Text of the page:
Prosus and South Pole Collaborate on Innovative New Climate Finance Instruments with High Social Impact

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by KnowESG
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At COP27, there were more and more calls for businesses to do more to help the environment. In response, global technology investor Prosus and leading climate solutions provider South Pole have joined forces to bring distributed renewable energy projects to life using the new D-REC market instrument. Their focus will be on high-impact social projects in India and South Africa.

Between 2022 and 2025, Prosus has agreed to purchase 3GWh of D-RECs from South Pole, supplying 1GWh every year. This groundbreaking deal will provide much-needed proceeds to help build transformative renewable energy projects that will replace electricity that uses a lot of carbon and give rural communities access to energy. On Finance Day at the COP27 UN Climate Change Conference in Sharm El-Sheikh, Egypt, the deal was made public.

Prajna Khanna, Global Head of Sustainability at Naspers and Prosus, said:

"D-RECs are an innovative and verifiable way to help underserved communities get access to clean, cheap energy faster. With Prosus's portfolio of companies in high-growth markets, our multi-year partnership with the D-REC Initiative shows our commitment to transition to a greener economy that is inclusive, leaving no one behind."

D-RECs make Renewable Energy Certificates (RECs), which are a popular market tool, more useful for smaller projects that have trouble connecting to the grid or getting funding.

D-RECs make it possible for renewable energy solutions, like solar mini grids, to work. This clean energy is used in irrigation systems, hospitals, schools, and homes.

D-RECs' huge development potential contributes to UN Sustainable Development Goals on health, food security, education, and combating climate change through strengthening key services for communities.

By buying D-RECs, Prosus is providing climate funding for renewable energy projects that replace dirty off-grid energy sources like diesel generators and energy from some of the world's most carbon-intensive networks.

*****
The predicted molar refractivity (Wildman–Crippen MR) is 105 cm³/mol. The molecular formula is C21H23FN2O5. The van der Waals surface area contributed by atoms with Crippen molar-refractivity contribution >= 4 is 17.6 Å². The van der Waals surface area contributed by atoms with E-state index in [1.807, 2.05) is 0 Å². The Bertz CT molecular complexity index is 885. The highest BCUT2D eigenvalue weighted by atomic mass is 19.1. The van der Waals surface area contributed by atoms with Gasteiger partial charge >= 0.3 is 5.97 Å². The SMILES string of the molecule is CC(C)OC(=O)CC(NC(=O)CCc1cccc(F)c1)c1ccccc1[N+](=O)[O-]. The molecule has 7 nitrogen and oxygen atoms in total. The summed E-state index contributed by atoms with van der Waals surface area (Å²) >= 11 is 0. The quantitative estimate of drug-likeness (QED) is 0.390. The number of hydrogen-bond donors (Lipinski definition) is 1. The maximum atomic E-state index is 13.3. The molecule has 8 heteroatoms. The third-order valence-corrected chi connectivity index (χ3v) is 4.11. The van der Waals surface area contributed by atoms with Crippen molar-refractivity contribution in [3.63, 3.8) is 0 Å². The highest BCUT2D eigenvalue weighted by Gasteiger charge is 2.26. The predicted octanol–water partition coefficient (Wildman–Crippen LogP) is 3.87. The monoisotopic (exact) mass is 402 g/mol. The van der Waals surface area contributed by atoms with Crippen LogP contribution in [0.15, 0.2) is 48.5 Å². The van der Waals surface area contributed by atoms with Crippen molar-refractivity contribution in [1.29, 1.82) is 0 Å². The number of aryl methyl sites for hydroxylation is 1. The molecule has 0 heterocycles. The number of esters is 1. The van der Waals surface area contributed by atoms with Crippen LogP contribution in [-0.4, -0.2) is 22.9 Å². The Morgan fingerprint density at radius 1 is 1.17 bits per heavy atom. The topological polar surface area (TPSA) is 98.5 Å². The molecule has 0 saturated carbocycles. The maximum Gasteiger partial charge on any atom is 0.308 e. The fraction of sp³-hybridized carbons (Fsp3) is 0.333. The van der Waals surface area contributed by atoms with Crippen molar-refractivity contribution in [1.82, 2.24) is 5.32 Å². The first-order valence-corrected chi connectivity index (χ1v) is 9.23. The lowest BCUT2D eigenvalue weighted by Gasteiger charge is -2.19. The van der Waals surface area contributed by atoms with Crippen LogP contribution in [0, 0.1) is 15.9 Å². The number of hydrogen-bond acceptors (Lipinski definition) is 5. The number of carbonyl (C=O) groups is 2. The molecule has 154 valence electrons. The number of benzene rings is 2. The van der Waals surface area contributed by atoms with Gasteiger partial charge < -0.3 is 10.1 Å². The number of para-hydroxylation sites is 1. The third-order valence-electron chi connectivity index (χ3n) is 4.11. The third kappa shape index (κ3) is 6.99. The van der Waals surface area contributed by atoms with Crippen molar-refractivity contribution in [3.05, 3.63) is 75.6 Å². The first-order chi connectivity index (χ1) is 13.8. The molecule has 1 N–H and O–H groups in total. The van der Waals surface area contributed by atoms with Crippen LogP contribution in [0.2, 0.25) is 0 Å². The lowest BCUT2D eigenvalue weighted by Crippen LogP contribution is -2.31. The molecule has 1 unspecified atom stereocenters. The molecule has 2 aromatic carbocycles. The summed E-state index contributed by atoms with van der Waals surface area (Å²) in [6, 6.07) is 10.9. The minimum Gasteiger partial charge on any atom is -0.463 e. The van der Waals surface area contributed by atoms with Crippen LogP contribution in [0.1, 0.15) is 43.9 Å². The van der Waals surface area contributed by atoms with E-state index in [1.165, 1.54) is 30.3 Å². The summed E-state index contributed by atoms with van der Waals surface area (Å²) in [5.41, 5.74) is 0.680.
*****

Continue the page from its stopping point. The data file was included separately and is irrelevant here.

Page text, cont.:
The open technology ledger that the D-REC Initiative made gives buyers like Prosus confidence in where their certificates came from. It also makes it easy for companies to report on whether they are meeting their goals for buying renewable energy.

Gian Autenrieth, Renewable Energy Platforms Manager at South Pole and D-REC Initiative co lead, said:

“D-RECs are all about extending affordable access to renewable energy to those who lack it. It gives climate leaders a tool they can use to make a real difference in reducing emissions and promoting sustainable development. Prosus is demonstrating how the inclusion of D-RECs in their renewable energy strategy has catalysed much-needed capital to deploy new distributed renewable energy assets.

"At COP27, there is a strong emphasis on the "just transition." For the D-REC Initiative, this means using D-RECs to connect global businesses, developers of renewable energy projects, and communities in emerging markets. This will speed up investments in renewable energy. D-RECs allow companies like Prosus to rise above the flurry of commitments to deliver real climate and social impact by extending their renewable energy procurement to power those who need it most."

The scope of the energy access crisis is enormous: 759 million people worldwide currently lack access to power, and more than US$500 billion is required annually until 2040 to fulfil rising electricity demand. However, concerns about traditional renewable energy financing, as well as a perceived lack of transparency and the ability to prove impact, have stifled the REC market. D-RECs remove the risk constraints inherent in traditional renewable energy financing by leveraging corporate investments, among other benefits, including:

  • New sources of revenue and improved unit economics for DRE projects

  • Improved economics for Results Based Financing (RBF) programmes

  • New mechanisms for corporates to achieve Scope 2 and 3 targets and secure verifiable impacts from ESG investments

  • New ways to measure and monetise other environmental and social benefits, such as carbon, energy access, and other Sustainable Development Goals (SDGs)

  • Accelerated deployment of DRE in emerging markets

Source: South Pole

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